We are committed to offering seed education openly, equitably, and without barriers. As seed savers, we inherit a responsibility to care for seeds and share knowledge. We believe education is fundamental to the seed movement, is essential to the health and preservation of cultural identity, and is a key element in climate change preparedness.
Grain School 101
Seeds in Common presents Grain School 101
Growing grains has been an integral component in many cultures for several centuries, becoming a significant step in changing our relationship to food. Yet what has emerged as the modern industrial food system has greatly damaged our planet, our health, and reduced our access to diverse (and delicious) heritage grains. We have the ability to counteract these dire actions by re-learning how to grow our own grains, sharing seeds with others, and developing community-based food economies.
What you will learn
- Understand the significance of regionally adapted heritage and ancient grains
- Challenge the industrial grain agriculture system
- Feel your passion ignited to reconnect with your food source and challenge industrial grain agriculture
Adapted from the well-known and established Grain School from the Seeds in Common predecessor organization, Rocky Mountain Seed Alliance, Grain School 101 is a comprehensive self-guided education program bound to challenge the current industrial food paradigm and empower you to get involved in your regional grain system.
Why We Need to Grow Heritage Grains - Bill McDorman
Bill McDorman is a seed saver, writer, and inspirational educator based in Cornville, Arizona. He is co-founder of The Down Home Project, Garden City Seeds, Seeds Trust, High Altitude Gardens, the Sawtooth Botanical Gardens, Seed School, and the Rocky Mountain Seed Alliance. He is also the author of the book Basic Seed Saving. He now spends his time focusing on reinvigorating heritage grains in his gardens in northern Arizona and northern Mexico.
Appreciating the Cultural History of Heritage Grains - Glenn Roberts
Glenn Roberts is the Founder of Anson Mills and offers his insight as he reflects on the cultural history and value of landrace grains. Glenn continues to organically grow, harvest, and mill heirloom varieties of rice, corn, and wheat and has helped to restore the culture of the southern larder.
Growing Heritage and Ancient Grains Takeaways - Evan Sofro
An intuitive heritage grain grower, Evan Sofro shares his experience with growing ancient and heritage grains. Evan served as Farm Manager of Native Seeds/SEARCH in Patagonia, Arizona where he conducted research on various environmental adaptations of seeds and grains. Evan has experience conducting crop assessments, evaluations, and variety trials.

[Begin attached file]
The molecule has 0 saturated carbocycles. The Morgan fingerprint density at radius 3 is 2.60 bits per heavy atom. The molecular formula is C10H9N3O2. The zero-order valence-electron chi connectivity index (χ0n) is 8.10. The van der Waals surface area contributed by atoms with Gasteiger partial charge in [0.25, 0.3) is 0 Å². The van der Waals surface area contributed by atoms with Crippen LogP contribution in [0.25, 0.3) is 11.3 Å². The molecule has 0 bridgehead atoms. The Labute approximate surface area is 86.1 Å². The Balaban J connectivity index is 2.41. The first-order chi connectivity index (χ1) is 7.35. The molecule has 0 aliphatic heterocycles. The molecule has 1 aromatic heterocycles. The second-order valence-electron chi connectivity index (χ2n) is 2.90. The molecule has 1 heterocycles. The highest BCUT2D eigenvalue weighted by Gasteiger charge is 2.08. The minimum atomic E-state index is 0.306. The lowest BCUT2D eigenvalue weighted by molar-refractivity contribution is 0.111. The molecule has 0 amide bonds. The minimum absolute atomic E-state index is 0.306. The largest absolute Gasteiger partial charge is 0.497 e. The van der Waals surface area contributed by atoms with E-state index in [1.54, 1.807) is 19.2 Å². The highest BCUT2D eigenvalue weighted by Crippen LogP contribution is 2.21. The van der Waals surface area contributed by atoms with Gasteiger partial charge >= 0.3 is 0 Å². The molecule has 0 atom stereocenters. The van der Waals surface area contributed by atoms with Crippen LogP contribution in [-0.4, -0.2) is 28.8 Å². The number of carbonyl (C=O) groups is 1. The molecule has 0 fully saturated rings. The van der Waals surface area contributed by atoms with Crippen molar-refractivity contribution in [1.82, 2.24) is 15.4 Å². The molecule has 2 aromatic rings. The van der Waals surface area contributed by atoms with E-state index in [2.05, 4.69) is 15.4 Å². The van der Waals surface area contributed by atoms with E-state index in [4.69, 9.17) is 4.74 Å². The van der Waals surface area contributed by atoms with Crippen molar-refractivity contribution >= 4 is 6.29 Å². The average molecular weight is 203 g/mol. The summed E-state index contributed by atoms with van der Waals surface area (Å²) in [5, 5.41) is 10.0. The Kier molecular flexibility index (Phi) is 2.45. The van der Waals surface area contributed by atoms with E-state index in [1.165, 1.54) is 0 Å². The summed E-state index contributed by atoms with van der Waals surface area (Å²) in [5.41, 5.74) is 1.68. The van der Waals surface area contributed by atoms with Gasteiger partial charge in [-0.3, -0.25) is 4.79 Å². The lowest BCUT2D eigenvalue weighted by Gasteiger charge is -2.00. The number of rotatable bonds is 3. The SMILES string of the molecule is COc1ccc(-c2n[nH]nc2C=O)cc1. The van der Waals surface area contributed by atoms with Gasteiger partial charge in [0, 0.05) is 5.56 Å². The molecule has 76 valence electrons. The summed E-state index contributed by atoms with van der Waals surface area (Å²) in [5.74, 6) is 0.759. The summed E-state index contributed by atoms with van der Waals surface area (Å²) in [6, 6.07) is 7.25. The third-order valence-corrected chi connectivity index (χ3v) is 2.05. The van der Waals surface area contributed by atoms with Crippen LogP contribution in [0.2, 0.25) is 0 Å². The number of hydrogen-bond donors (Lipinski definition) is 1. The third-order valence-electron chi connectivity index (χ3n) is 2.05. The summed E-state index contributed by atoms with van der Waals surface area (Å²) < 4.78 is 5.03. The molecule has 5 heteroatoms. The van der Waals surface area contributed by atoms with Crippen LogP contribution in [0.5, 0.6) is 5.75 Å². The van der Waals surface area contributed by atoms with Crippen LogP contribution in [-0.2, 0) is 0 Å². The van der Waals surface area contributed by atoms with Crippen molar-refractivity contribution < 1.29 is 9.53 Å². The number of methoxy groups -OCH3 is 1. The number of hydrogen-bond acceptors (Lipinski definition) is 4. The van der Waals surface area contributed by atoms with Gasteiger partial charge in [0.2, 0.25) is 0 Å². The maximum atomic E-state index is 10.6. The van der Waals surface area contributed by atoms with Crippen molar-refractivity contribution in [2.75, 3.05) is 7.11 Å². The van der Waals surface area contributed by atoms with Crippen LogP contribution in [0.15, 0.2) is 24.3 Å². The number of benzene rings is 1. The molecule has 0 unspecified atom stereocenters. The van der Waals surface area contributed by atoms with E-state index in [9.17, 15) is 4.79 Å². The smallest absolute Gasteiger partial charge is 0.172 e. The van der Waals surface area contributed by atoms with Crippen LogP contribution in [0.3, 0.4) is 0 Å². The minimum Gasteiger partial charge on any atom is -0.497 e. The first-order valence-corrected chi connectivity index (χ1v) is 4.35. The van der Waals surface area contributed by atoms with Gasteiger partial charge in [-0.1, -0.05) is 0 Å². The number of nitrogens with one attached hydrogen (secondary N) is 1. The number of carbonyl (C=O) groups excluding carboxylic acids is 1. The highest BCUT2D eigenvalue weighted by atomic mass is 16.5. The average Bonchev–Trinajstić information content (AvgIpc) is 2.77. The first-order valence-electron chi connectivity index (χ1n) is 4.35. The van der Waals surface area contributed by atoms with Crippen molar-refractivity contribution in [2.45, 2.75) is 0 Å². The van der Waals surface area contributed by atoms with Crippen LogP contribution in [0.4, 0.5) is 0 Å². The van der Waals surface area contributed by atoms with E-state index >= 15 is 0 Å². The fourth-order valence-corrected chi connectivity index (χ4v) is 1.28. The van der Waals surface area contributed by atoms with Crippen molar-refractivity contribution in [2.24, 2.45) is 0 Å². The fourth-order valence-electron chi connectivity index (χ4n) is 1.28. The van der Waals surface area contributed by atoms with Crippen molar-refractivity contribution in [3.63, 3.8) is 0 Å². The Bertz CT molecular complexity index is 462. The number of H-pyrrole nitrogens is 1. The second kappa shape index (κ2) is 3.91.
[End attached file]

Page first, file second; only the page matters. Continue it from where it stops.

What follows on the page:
Fresh Milled Grains - Diego Madueño
Diego Madueño gives us an in-depth look at the process of milling grains using an older technique: stone mills. As the head miller of Hayden Flour Mills, he operates a medium-scale milling business based in Queen Creek, Arizona. Hayden Mills is reviving forgotten ancient grains from the ground up in the middle of the Sonoran Desert. They want to show consumers a world of grains alive with flavor, texture, aroma, and nutrients.
Bread and Biodiversity: the Journey of Landrace Grain - Eli Rogosa
Eli Rogosa invites us to consider our identity through our ancestry and to grow heritage grains relative to our own story, environment, and capacity. Rogosa established the Heritage Grain Conservancy to preserve rare landrace wheat to ensure that future generations live in a world of biodiversity.
The Splendor of Spelt - Sylvia Davatz
Sylvia Davatz is a well-known Vermont gardener who has grown 200+ varieties of diverse heirloom plants. She is the founder of Solstice Seeds, an organization that embraces offering rare, endangered, interesting, or notable seed varieties adapted to Eastern Vermont. Sylvia’s goal has always been to support, maintain, and disseminate diversity, and, above all, to encourage everyone to become seed savers.
Corn Stories and Cosmology - Brandon Francis
Brandon Francis connects us to corn through stories and traditions practiced by his ancestors for thousands of years, offering a researcher's perspective of why these traditions continue into modern times. A plant researcher at the New Mexico State University Agricultural Center, he has been conducting high-elevation Three Sisters experiments with seed varieties endemic to the Southwest. His family has stewarded corn in the Black Mesa, New Mexico area for several generations, and his research has helped deepen his connection to his Diné heritage.